Osgoode Hall Law Journal
Over the past two years, US citizens have heard a great deal about diversity as it relates to race in general, and African Americans in particular. A string of deaths of unarmed African American men at the hands of white police officers has galvanized the nation’s attention. When Michael Brown was shot and killed in Ferguson, Missouri in August, 2014, there was a considerable amount of discussion about the gross underrepresentation of African Americans on the police force and among local politicians. Many observers believed that a racially-homogenous police force and the homogeneity among political leaders partially explained the mistreatment of African Americans at the hands of the white Americans in charge. In the months after Brown’s death, more African Americans were killed by police officers. Some of the incidents, including the shooting death of Freddie Gray in Baltimore, were highly publicized. But Gray’s death was different—while everyone in charge in Ferguson was white, in Baltimore the state prosecutor, mayor, police chief, and several elected officials were African American. Even the group of six police officers involved in the incident was diverse: Three of the officers charged were black.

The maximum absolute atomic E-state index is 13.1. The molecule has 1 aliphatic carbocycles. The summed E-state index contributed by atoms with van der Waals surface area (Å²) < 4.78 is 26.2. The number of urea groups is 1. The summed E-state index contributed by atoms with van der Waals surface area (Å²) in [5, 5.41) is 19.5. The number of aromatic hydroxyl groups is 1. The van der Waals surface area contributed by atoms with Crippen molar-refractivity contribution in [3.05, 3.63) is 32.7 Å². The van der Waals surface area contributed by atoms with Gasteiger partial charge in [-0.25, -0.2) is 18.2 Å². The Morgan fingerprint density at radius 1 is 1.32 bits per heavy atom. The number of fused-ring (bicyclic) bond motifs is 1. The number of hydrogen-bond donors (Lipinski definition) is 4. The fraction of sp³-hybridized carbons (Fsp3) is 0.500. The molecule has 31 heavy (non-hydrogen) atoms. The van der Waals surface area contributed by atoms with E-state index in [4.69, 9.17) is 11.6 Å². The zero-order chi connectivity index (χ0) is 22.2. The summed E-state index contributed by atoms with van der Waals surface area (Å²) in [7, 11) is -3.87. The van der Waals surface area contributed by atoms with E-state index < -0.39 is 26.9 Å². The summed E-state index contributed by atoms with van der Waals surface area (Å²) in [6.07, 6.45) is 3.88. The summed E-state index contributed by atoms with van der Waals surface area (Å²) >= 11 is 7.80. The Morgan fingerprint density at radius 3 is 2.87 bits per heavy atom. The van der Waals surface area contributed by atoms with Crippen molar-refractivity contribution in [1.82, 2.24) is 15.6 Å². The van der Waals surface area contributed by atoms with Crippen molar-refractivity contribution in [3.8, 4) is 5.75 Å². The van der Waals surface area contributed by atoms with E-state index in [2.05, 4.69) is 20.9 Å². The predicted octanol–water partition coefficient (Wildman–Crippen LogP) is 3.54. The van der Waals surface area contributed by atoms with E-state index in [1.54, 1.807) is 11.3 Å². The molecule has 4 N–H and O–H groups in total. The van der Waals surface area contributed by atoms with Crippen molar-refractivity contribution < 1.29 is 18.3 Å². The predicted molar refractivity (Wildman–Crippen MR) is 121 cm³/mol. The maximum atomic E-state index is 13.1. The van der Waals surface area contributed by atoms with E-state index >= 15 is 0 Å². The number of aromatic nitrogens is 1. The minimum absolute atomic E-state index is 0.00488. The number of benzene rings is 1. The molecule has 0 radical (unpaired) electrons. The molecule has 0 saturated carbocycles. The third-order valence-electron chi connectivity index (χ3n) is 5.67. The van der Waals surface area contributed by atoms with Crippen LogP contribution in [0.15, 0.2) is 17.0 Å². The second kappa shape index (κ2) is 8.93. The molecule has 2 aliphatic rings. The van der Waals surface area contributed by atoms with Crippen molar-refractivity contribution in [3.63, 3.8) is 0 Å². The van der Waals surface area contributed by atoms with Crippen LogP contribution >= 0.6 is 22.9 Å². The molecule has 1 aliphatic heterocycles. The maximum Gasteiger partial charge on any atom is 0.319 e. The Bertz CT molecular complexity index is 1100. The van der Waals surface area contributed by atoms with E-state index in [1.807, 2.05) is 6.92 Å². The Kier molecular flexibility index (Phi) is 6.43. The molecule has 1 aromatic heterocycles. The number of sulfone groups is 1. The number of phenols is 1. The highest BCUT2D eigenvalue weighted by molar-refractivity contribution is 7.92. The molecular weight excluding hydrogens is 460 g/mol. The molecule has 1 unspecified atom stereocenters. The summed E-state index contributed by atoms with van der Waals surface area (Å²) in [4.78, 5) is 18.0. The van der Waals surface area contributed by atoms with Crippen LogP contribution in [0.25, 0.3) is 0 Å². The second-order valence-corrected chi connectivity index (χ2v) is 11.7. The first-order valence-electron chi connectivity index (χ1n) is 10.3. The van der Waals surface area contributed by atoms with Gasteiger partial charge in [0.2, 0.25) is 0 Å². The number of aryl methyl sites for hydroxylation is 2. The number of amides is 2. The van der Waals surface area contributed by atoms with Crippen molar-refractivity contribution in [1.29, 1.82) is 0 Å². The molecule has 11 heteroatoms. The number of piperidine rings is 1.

I mention the troubled relationship between some in the African American community and many police departments because it provides a symbolic narrative that offers insight into the discussion of homogeneity at the top of the most salient segments of society. Corporate boardrooms are one of these contexts. Aaron Dhir gives readers a nuanced discussion of this issue in Challenging Boardroom Homogeneity.